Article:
6. Calakmul Ruins
Calakmul is one of the largest and most important Mayan sites in Mexico. The site was once a densely populated city, but continued wars and climatic changes have reduced the site to ruins. Calakmul is located in the Mexican state of Campeche and is the center of a large modern-day Maya community. The archaeological site of Calakmul was first discovered in the 1940s, but archaeologists did not begin exploring it in a serious manner until the 1960s. The ruins of Calakmul are a major archaeological site that is definitely worth a visit. The massive ruins of Calakmul are a spectacular site that once held a great city.
7. Bonampak Ruins
The Bonampak Ruins are located in Southern Mexico’s Chiapas state. The Bonampak Mayan Ruins, which are believed to have been constructed around the 10th century, are famous for their painted murals. This group of ancient Mayan Ruins is famous for its preserved murals, which are considered among the best examples of the early Mayan art. These murals depict the daily life and ritual of the Mayans, and are believed to have been painted by a group of Mayan artists called the Bonampak Group. These mural paintings are so detailed that they provide us with insight into the culture of the Mayans at that time. The Bonampak Mayan Ruins are also famous for their architectural designs, as well as the fact that they are still in a good condition.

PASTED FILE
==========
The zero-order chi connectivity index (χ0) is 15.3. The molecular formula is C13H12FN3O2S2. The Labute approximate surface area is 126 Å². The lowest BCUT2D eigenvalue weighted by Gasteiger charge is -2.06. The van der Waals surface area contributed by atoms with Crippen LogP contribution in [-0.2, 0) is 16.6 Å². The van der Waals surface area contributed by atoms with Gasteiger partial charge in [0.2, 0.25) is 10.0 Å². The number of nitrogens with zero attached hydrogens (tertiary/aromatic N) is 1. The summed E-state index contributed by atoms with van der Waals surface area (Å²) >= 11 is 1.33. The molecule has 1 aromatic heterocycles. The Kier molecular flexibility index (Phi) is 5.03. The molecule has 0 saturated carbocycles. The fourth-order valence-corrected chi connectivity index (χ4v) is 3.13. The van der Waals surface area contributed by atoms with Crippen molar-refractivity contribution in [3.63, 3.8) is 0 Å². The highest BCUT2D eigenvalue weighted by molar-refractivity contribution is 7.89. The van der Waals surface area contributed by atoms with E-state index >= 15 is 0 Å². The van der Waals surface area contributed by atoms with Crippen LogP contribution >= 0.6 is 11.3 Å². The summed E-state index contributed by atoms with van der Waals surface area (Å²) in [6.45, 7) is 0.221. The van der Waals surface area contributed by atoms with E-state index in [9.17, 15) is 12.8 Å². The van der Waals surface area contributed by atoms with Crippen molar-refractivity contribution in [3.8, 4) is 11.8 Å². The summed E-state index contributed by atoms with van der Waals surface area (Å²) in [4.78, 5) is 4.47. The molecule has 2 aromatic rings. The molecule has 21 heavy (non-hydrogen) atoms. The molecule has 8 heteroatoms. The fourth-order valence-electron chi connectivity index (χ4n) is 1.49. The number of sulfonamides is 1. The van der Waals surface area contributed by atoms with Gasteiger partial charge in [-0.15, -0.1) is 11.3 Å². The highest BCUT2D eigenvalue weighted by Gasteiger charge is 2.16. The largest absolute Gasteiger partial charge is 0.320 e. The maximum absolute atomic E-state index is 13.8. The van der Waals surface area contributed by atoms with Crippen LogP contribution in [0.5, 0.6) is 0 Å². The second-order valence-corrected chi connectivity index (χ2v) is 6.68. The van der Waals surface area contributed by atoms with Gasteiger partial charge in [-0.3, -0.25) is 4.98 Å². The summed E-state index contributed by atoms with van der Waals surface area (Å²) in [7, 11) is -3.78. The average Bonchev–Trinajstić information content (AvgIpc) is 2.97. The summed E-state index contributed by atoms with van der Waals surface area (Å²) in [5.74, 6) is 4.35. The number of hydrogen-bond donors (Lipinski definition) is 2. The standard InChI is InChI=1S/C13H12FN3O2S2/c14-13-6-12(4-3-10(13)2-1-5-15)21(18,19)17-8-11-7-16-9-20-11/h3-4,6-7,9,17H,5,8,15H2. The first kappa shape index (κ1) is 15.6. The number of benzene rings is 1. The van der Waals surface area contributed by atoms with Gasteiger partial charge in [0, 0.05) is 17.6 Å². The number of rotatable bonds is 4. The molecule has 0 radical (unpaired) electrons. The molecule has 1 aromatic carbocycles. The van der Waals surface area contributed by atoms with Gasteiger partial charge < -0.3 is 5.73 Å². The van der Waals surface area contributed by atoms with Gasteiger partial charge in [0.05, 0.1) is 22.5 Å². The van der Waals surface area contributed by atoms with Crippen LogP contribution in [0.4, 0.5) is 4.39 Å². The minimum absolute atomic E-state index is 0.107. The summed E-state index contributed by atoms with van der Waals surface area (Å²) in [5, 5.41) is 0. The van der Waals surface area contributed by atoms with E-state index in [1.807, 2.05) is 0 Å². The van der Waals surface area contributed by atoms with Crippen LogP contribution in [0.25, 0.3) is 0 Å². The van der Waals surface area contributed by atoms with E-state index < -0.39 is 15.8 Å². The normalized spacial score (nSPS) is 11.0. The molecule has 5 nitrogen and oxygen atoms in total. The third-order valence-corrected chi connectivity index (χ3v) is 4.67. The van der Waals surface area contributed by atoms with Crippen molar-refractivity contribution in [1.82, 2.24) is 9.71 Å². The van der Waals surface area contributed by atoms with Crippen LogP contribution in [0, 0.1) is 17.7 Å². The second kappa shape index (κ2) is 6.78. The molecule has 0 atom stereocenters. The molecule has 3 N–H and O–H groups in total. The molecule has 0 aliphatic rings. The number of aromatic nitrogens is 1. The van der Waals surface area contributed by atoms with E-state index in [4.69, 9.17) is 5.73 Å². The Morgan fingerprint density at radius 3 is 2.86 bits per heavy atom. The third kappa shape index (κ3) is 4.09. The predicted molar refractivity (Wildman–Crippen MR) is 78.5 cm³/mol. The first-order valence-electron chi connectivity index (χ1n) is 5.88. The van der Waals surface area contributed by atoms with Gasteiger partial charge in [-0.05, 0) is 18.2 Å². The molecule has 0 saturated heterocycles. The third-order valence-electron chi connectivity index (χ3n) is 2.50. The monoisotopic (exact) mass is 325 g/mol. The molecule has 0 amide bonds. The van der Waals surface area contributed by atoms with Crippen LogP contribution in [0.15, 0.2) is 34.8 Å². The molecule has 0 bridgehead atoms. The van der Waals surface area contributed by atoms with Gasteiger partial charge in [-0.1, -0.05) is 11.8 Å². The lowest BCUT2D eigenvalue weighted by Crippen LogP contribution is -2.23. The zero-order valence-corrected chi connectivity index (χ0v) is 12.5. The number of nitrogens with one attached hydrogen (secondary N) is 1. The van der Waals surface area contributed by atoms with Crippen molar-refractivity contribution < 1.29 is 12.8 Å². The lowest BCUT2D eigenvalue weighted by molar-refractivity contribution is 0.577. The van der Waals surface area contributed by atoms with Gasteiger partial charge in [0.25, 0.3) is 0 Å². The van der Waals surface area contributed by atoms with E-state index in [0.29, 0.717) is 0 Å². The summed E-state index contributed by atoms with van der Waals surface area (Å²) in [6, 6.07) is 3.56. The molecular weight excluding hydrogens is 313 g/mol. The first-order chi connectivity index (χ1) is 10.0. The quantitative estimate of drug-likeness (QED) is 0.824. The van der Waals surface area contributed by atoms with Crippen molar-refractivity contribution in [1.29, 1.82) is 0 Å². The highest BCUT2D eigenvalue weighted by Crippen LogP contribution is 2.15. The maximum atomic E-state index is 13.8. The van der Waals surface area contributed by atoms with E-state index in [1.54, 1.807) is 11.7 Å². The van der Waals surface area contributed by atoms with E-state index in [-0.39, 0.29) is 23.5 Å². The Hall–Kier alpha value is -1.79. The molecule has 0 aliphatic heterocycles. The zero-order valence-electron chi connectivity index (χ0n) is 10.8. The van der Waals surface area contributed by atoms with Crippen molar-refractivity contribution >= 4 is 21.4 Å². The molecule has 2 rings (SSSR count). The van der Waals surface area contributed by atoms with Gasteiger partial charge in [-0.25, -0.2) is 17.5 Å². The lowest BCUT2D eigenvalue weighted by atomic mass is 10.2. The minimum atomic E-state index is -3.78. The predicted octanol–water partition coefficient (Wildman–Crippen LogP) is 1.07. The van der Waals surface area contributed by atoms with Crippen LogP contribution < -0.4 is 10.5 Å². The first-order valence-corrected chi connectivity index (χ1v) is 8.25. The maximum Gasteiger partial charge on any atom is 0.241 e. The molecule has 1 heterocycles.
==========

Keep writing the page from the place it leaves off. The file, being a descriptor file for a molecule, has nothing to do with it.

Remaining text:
8. Uxmal Ruins
The Uxmal Mayan Ruins are situated in the Yucatan Peninsula of Mexico, in the state of Yucatan. The Uxmal Mayan Ruins are famous for their architectural brilliance and their ornate facade. These Mayan ruins, which were constructed in the 10th century, are famous for their Pyramid of the Magician, which is believed to have been built by the Mayan ruler Lord Chaacal Balam. The main structure at the Uxmal Mayan Ruins is the Pyramid of the Magician, which has been recognized as one of the most important buildings of the Mayan architectural style. The intricate carvings on the facade of this pyramid have been recognized as one of the most intricate and ornate architectural carvings in the world.
9. Becan Ruins
Bacan Ruins, located in the southern part of Mexico, are the remnants of a once-thriving Mayan city-state. Also referred to as the ‘City of Dreams’, the Bacan Ruins date back to the 9th and 10th centuries, making them one of the oldest Mayan sites in Mexico. Little is known about the exact history of this site since there are no written records about it. However, archaeologists believe that the city was inhabited by a few thousand people who were involved in agricultural activities. The architectural brilliance of the Mayans can be seen in the construction of the buildings that make up the Bacan Ruins. The structures are made of limestone and are decorated with elaborate carvings and glyphs.
10. Edzna Ruins
Edzna is a Mayan site located in the Mexican state of Campeche, about 75 km south of the city of Campeche. Edzna was first discovered in 1956, and was subsequently excavated in 1957. The site is famous for its step pyramid that is believed to be the tallest of its kind in the Mayan world. Other architectural structures of the site include sacbé, temple structures, and a ball court. Edzna was once a large settlement, but it is estimated that no more than 1,000 people inhabited the area. The surprise of Edzna is that it has been discovered in the 20th century, when very few Mayan sites remained to be found. The artifacts that have been found at Edzna are currently exhibited at the Museo de la Civilización Maya in Campeche.